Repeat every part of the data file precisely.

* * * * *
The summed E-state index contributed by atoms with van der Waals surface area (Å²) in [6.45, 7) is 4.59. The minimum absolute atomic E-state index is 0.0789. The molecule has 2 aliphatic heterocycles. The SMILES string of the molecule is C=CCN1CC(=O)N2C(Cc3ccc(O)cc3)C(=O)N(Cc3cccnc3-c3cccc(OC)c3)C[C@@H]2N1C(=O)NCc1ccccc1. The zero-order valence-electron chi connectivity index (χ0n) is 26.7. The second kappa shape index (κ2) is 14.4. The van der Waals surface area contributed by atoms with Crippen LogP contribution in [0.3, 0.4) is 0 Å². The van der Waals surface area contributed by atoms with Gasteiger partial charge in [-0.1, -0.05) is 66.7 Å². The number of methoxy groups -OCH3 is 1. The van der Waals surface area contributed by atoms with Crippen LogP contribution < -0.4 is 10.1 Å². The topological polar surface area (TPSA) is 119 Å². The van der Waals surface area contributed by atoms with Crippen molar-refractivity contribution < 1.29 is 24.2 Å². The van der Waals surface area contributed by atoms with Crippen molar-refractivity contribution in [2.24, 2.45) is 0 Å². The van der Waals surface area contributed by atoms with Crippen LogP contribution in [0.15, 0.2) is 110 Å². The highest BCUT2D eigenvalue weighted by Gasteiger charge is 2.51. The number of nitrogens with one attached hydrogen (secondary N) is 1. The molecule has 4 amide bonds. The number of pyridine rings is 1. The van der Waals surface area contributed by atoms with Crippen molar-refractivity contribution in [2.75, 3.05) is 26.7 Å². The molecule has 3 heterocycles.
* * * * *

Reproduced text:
The summed E-state index contributed by atoms with van der Waals surface area (Å²) in [6.45, 7) is 4.59. The minimum absolute atomic E-state index is 0.0789. The molecule has 2 aliphatic heterocycles. The SMILES string of the molecule is C=CCN1CC(=O)N2C(Cc3ccc(O)cc3)C(=O)N(Cc3cccnc3-c3cccc(OC)c3)C[C@@H]2N1C(=O)NCc1ccccc1. The zero-order valence-electron chi connectivity index (χ0n) is 26.7. The second kappa shape index (κ2) is 14.4. The van der Waals surface area contributed by atoms with Crippen LogP contribution in [0.3, 0.4) is 0 Å². The van der Waals surface area contributed by atoms with Gasteiger partial charge in [-0.1, -0.05) is 66.7 Å². The number of methoxy groups -OCH3 is 1. The van der Waals surface area contributed by atoms with Crippen LogP contribution < -0.4 is 10.1 Å². The topological polar surface area (TPSA) is 119 Å². The van der Waals surface area contributed by atoms with Crippen molar-refractivity contribution < 1.29 is 24.2 Å². The van der Waals surface area contributed by atoms with Crippen molar-refractivity contribution in [2.24, 2.45) is 0 Å². The van der Waals surface area contributed by atoms with Crippen LogP contribution in [0.15, 0.2) is 110 Å². The highest BCUT2D eigenvalue weighted by Gasteiger charge is 2.51. The number of nitrogens with one attached hydrogen (secondary N) is 1. The molecule has 4 amide bonds. The number of pyridine rings is 1. The van der Waals surface area contributed by atoms with Crippen molar-refractivity contribution in [2.75, 3.05) is 26.7 Å². The molecule has 3 heterocycles.